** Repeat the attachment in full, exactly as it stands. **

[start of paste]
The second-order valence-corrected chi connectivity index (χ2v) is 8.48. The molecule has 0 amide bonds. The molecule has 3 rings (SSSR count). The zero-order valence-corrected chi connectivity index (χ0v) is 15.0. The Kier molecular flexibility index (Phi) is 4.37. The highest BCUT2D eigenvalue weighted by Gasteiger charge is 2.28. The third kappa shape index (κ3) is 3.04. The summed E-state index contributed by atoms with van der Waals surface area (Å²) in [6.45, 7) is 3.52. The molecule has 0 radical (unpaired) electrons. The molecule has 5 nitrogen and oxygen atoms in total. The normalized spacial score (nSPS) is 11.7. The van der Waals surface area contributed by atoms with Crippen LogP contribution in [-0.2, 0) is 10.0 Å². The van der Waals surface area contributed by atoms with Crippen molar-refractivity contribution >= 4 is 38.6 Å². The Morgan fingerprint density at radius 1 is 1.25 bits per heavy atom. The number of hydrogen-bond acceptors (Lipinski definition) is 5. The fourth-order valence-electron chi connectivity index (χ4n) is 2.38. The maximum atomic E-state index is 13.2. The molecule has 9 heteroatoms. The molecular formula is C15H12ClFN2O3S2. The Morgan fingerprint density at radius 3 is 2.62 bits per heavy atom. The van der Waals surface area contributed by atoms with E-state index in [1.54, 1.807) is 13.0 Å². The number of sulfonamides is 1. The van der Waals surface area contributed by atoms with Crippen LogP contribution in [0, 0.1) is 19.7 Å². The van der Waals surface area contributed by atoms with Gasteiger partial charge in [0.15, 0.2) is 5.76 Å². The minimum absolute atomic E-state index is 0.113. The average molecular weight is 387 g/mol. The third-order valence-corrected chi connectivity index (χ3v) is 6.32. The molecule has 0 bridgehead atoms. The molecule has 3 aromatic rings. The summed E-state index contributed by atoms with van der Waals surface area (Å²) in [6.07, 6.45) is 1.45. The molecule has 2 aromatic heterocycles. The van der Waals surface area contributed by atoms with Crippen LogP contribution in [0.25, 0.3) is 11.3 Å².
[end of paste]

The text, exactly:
The second-order valence-corrected chi connectivity index (χ2v) is 8.48. The molecule has 0 amide bonds. The molecule has 3 rings (SSSR count). The zero-order valence-corrected chi connectivity index (χ0v) is 15.0. The Kier molecular flexibility index (Phi) is 4.37. The highest BCUT2D eigenvalue weighted by Gasteiger charge is 2.28. The third kappa shape index (κ3) is 3.04. The summed E-state index contributed by atoms with van der Waals surface area (Å²) in [6.45, 7) is 3.52. The molecule has 0 radical (unpaired) electrons. The molecule has 5 nitrogen and oxygen atoms in total. The normalized spacial score (nSPS) is 11.7. The van der Waals surface area contributed by atoms with Crippen LogP contribution in [-0.2, 0) is 10.0 Å². The van der Waals surface area contributed by atoms with Crippen molar-refractivity contribution >= 4 is 38.6 Å². The Morgan fingerprint density at radius 1 is 1.25 bits per heavy atom. The number of hydrogen-bond acceptors (Lipinski definition) is 5. The fourth-order valence-electron chi connectivity index (χ4n) is 2.38. The maximum atomic E-state index is 13.2. The molecule has 9 heteroatoms. The molecular formula is C15H12ClFN2O3S2. The Morgan fingerprint density at radius 3 is 2.62 bits per heavy atom. The van der Waals surface area contributed by atoms with E-state index in [1.54, 1.807) is 13.0 Å². The number of sulfonamides is 1. The van der Waals surface area contributed by atoms with Crippen LogP contribution in [0, 0.1) is 19.7 Å². The van der Waals surface area contributed by atoms with Gasteiger partial charge in [0.15, 0.2) is 5.76 Å². The minimum absolute atomic E-state index is 0.113. The average molecular weight is 387 g/mol. The third-order valence-corrected chi connectivity index (χ3v) is 6.32. The molecule has 0 bridgehead atoms. The molecule has 3 aromatic rings. The summed E-state index contributed by atoms with van der Waals surface area (Å²) in [6.07, 6.45) is 1.45. The molecule has 2 aromatic heterocycles. The van der Waals surface area contributed by atoms with Crippen LogP contribution in [0.25, 0.3) is 11.3 Å².